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PGY2 Transplant Residency Overview

Mission Statement Women studying

The PGY2 Solid Organ Transplant residency program is designed to develop competencies necessary for independent specialized practice in solid organ transplant, including proficiency in caring for a variety of heart, lung, liver, kidney and pancreas transplant recipients. The primary focus of the residency is the enhancement of patient care, clinical research, and education. Upon completion of this residency, graduates will be prepared to practice as a solid organ transplant pharmacotherapy specialist in an acute or ambulatory care environment.

Program Overview

Tampa General Hospital ranks as one of the busiest transplant programs in the US, with over 200 kidney and kidney/pancreas transplants, 90 liver transplants, 50 heart transplants, and 50 lung transplants performed annually. Additionally, 10 – 15 pediatric kidney transplants are performed each year.

The PGY2 solid organ transplant resident will be an integral part of the health care team for each transplant service, providing comprehensive pharmaceutical care services including pre-transplant evaluations, initial transplant consults, pharmacokinetic analysis, drug information, intensive monitoring and discharge education to patients on service. The resident will also have the opportunity to enhance their precepting skills while serving as a primary preceptor for both rotating students and PGY-1 residents.

In the ambulatory care setting, the resident will gain experience in managing a variety of chronic disease states through time spent with abdominal and cardiothoracic transplant recipients in varying practice models. The PGY2 solid organ transplant preceptors provide a comprehensive educational environment for the transplant resident. These preceptors are integral parts of the various transplant teams, which include a variety of surgical and medical teams focused on providing optimal comprehensive care to newly transplanted and re-admitted transplant recipients. They have a proven commitment to training pharmacists in the management of transplant recipients. Their backgrounds represent a diverse mix of experiences and training:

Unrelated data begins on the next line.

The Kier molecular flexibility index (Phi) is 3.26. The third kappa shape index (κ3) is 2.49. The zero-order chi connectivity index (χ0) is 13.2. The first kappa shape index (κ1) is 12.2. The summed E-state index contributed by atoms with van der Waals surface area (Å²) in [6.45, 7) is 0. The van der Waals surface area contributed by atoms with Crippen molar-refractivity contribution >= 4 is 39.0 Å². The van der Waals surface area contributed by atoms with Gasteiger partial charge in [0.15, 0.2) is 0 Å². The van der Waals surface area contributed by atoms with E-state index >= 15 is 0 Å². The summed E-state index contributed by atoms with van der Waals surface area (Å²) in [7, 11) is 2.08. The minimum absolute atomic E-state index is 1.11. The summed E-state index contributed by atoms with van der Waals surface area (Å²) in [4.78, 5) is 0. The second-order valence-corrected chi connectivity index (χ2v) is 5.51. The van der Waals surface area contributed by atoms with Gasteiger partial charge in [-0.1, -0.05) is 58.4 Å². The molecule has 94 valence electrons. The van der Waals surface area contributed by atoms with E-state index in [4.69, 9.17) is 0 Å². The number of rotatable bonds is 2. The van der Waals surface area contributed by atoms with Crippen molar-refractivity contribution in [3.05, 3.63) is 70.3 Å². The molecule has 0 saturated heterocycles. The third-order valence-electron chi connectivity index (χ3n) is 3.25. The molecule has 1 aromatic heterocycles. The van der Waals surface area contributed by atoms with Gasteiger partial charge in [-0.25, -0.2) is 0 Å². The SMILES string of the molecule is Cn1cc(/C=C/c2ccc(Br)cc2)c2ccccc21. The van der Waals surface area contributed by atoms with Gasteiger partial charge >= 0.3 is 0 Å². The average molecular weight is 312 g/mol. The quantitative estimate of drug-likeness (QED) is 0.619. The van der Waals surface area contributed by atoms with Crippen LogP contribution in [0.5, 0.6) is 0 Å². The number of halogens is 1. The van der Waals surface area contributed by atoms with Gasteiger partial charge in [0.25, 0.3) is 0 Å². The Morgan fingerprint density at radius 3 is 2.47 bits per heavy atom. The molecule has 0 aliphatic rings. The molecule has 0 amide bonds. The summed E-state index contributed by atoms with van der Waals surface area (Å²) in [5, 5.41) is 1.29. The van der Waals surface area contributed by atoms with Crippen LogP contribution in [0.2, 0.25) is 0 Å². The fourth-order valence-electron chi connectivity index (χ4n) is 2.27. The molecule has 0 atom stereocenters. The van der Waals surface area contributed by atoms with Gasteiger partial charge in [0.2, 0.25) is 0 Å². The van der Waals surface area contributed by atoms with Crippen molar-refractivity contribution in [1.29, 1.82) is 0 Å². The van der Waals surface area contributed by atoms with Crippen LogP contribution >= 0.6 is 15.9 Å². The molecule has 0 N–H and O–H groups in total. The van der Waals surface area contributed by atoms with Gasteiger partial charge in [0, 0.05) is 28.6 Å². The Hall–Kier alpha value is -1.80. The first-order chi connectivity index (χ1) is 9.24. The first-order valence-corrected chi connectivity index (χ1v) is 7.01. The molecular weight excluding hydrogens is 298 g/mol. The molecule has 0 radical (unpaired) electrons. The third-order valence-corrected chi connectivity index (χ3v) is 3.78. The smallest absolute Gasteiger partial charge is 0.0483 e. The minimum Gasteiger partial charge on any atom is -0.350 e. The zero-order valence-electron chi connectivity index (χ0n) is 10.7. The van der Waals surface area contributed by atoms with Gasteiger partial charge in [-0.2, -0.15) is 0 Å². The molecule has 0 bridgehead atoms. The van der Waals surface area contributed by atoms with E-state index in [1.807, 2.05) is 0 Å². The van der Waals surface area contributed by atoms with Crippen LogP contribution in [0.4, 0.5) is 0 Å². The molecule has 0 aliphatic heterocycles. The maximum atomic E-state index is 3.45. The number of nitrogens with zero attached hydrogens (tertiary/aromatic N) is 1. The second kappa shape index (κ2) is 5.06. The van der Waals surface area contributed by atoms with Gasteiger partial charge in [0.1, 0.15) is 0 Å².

• Specialty residency training (e.g., critical care, nutrition support, emergency medicine, solid organ transplantation, pediatrics)
  • Pharmacy practice residency training
  • Board certification

In addition to a focus on direct patient care, preceptors are involved in scholarly activities such as journal publication, textbook publication, scientific journal peer review, clinical research, and platform and poster presentations at various state and national meetings. These practitioners are also actively involved with local, state, national and international professional organizations (e.g., American Society of Transplantation, American College of Clinical Pharmacy, American Society of Health-System Pharmacists, University Health-System Consortium, Vizient and International Society of Heart and Lung Transplantation).

Teacher writing on chalkboardTeaching

Residents completing this residency program will have a variety of teaching responsibilities throughout the year. Formal teaching opportunities include two formal grand rounds presentations to pharmacy staff, student topic discussions, and transplant grand rounds to the transplant department.

Academic teaching opportunities focusing on transplant pharmacotherapy are available through the University of South Florida with over 10 hours of didactic opportunities available. Finally, informal opportunities are numerous, including nursing services and patient/caregiver medication education and counseling.

Residents will serve as co-preceptors for pharmacy students on rotation as well as co-precept any PGY1 residents on transplant rotations.

Scholarly Activity

Students talking in hallwayThe PGY2 solid organ transplant resident will become proficient in completing clinical research projects designed to advance transplant pharmacy knowledge and practice. Residents will complete two formal research projects, one in conjunction with a transplant pharmacotherapy specialist designed to be completed and presented at the American Transplant Congress or International Society for Heart and Lung Transplant meeting each spring, and the second to be conducted more independently throughout the residency year, with a goal of publication. In addition to these research projects, quality improvement projects will be completed in conjunction with a transplant pharmacotherapy specialist throughout the year as needs arise.